Monday, August 21, 2006

Wallace, Benkiser, and a little thing called bribery....



A week ago, David Wallace could not be stopped. After all, he couldn't stand by and watch the GOP trample on Democracy. He decried the annoiting of Shelley Gibbs as "the way they do things in Moscow." He told ABC 13 that it was "undemocratic to let about 100 precinct chairs decide the GOP's preferred write-in candidate." And to top it all off, David "has a database of voters across the district." But today Wallace withdrew from the race. My theory - He has a database, but no laser.

That must be the reason. Because otherwise, we have just witnessed something very illegal.

There's this little case called Kaisner v. State (772 S.W.2d 528)......In Kaisner, a County Sheriff offered a deputy job to a political opponent in exchange for withdrawing from a run-off. This was found to be a violation of Penal Code ยง 36.01, which is a bribery statute. From the opinion:





Wallace was almost certainly promised SOMETHING directly. But that doesn't even matter. A benefit made to a third party is still bribery. Benkiser's promise of $3,000,000 for the GOP campaign was an illegal pecuniary benefit bestowed on a third party (the local GOP) in which Wallace is a member with substantial interest. From P.C. 36.01:




So no, it has to be the lasers. Because otherwise, some people need to go to freakin' jail.


State GOP chair Tina Benkiser, who
has a history of ignoring Texas law.
Perhaps a year or two in TDC would
enlighten her...



BTW, on the subject of lasers and what not: I remember several months ago I pondered the state of affairs in the local GOP's hide-out, which I theorized was undoubtedly carved into the interior of a volcano. Well, I was wrong. The GOP has no headquarters. Which is understandable - How are you going to get this pack of infighting jackals into the same room without bloodshed?

But now they plan on opening one up real soon...$3,000,000 can buy quite a few lasers, but I'm sure they'll just spend it all on glossy mailers of dudes making out and immigrants stealing your I-Pod. And all you homo/xeonophobes can all thank David Wallace, who happily took a bribe for the team...

Except that nobody actually believes this $3 million promise is true. Which raises the question: Is it bribery if you never intend to pay up? Mark it on your scorecards: The answer is yes. From American Jurisprudence:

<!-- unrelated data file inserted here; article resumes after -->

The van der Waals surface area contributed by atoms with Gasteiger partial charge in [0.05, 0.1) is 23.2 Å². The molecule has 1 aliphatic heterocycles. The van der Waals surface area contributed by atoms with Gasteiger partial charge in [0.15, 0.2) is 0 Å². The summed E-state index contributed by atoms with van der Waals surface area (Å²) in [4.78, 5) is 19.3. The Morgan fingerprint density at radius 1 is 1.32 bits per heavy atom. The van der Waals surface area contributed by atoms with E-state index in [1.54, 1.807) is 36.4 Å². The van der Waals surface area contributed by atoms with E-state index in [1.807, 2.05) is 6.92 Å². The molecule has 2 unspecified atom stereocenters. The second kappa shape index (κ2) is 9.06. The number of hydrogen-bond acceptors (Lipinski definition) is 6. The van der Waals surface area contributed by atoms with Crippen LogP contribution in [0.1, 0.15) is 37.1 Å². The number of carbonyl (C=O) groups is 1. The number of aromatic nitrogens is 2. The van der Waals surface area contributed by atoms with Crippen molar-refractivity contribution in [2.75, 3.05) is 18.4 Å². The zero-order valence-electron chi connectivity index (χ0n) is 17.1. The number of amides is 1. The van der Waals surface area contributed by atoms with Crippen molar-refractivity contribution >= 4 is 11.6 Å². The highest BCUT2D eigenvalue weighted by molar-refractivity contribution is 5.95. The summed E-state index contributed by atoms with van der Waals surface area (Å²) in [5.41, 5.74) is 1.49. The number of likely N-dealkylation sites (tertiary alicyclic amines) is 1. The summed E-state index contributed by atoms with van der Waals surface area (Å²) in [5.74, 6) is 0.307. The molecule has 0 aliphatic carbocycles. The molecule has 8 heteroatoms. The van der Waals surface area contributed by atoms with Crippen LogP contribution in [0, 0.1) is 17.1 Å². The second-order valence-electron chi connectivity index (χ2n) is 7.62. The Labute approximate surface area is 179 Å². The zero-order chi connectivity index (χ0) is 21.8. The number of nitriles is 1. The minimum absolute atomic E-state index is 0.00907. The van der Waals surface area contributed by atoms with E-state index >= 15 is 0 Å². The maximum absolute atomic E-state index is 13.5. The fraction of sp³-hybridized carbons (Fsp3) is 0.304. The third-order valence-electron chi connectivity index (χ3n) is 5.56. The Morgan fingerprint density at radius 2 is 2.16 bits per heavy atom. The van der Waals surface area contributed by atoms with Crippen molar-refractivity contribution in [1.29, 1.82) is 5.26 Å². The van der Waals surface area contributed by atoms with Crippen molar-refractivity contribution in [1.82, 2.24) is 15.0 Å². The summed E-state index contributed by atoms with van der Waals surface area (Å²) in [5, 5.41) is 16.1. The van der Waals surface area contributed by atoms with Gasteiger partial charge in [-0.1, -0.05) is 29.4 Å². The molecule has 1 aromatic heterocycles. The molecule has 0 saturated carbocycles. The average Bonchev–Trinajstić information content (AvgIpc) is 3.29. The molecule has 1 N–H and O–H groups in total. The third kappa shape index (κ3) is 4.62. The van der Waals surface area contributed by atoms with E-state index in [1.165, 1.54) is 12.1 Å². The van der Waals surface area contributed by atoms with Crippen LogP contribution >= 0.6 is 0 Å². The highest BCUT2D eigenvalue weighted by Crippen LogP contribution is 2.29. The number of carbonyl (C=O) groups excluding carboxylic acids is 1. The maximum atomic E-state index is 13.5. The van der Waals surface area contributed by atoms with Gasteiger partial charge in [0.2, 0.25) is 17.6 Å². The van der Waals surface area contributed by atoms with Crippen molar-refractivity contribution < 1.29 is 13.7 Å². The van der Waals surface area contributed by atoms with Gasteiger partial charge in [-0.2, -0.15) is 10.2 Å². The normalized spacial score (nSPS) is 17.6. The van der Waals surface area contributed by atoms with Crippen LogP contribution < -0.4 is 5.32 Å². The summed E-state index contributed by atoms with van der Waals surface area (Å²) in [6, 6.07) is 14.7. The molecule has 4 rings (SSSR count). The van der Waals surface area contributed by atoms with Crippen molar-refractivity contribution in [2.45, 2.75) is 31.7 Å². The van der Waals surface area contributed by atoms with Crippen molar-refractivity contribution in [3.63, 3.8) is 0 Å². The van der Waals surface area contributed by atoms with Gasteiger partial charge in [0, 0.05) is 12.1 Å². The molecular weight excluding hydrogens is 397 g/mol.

Where a corrupt agreement is the essence of the offense, it is immaterial whether anything is actually done in furtherance of the agreement.



UPDATE:

Our friend Juanita thinks that Wallace "may not have crossed the line of Kaisner v. State, but he sure edged up close enough for some stench to get on him." Wrong, honey-chile. With a conditional promise by Benkiser of $3,000,000 towards securing the goals of an organization of which Wallace is a member and has substantial interest, they didn't just cross the line - They launched themselves over it with a howitzer.

6 Comments:

Anonymous Sugar Babe FOR REAL said...

DEEP DOWNSIDE: You'd have to get Republican-bought DA John Healey to prosecute.

Diamond Dave is Healey's good friend. You don't need laws when you have the DA in your pocket.

1:04 PM  
Anonymous i love ronnie said...

otoh, maybe fort bend repubs can keep roonie earle busy a while longer. waalce is an elected official. doesn't that make it OFFICIAL bribery?

1:36 PM  
Blogger Mark said...

Yes, 31.06 pertains ONLY to public servants. In Kaisner, the defendant was a public servant by virtue of being a primary candidate.

Wallace was not a primary candidate, but he is a mayor, and falls under the umbrella of 31.06.

1:39 PM  
Anonymous i love ronnie said...

then the question has to be - did wallace indicate there was a quid pro quo on purpose? is he still trying to screw the process? surely the gop lawyers warned him about this - that is why the 3 million was only mentioned behind closed doors. i think wallace knew exactly what he was doing today. he even put it in writing i hear.

2:00 PM  
Blogger Hal said...

In a criminal investigation, you usually need an MO. In this case, the MO keeps playing itself over and over again, whether it is declaring a congressional candidate ineligible, email eavesdropping, or holding foreign nationals indefinitely in military prison.

Ignore the law, flout the law, and downright disobey the law saying it's right to do so.

Republicans are certainly having issues with the rule of law these days.

3:50 PM  
Anonymous Anonymous said...

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9:58 PM  

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